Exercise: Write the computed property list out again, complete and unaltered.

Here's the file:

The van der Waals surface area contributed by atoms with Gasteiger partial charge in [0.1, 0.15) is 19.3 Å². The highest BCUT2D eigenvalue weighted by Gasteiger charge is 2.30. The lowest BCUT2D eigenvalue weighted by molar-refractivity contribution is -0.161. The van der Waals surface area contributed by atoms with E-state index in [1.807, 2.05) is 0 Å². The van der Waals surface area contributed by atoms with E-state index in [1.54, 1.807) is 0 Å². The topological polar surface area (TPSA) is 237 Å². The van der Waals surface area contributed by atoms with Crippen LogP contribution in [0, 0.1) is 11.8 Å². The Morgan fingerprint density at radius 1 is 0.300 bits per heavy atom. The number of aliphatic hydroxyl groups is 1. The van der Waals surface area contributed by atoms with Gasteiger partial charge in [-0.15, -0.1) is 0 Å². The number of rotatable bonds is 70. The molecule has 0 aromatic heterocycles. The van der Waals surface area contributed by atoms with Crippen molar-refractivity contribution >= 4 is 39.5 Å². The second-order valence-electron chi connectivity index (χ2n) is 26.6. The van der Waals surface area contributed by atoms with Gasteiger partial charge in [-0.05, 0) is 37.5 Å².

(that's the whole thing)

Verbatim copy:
The van der Waals surface area contributed by atoms with Gasteiger partial charge in [0.1, 0.15) is 19.3 Å². The highest BCUT2D eigenvalue weighted by Gasteiger charge is 2.30. The lowest BCUT2D eigenvalue weighted by molar-refractivity contribution is -0.161. The van der Waals surface area contributed by atoms with E-state index in [1.807, 2.05) is 0 Å². The van der Waals surface area contributed by atoms with E-state index in [1.54, 1.807) is 0 Å². The topological polar surface area (TPSA) is 237 Å². The van der Waals surface area contributed by atoms with Crippen LogP contribution in [0, 0.1) is 11.8 Å². The Morgan fingerprint density at radius 1 is 0.300 bits per heavy atom. The number of aliphatic hydroxyl groups is 1. The van der Waals surface area contributed by atoms with Gasteiger partial charge in [-0.15, -0.1) is 0 Å². The number of rotatable bonds is 70. The molecule has 0 aromatic heterocycles. The van der Waals surface area contributed by atoms with Crippen molar-refractivity contribution >= 4 is 39.5 Å². The second-order valence-electron chi connectivity index (χ2n) is 26.6. The van der Waals surface area contributed by atoms with Gasteiger partial charge in [-0.05, 0) is 37.5 Å².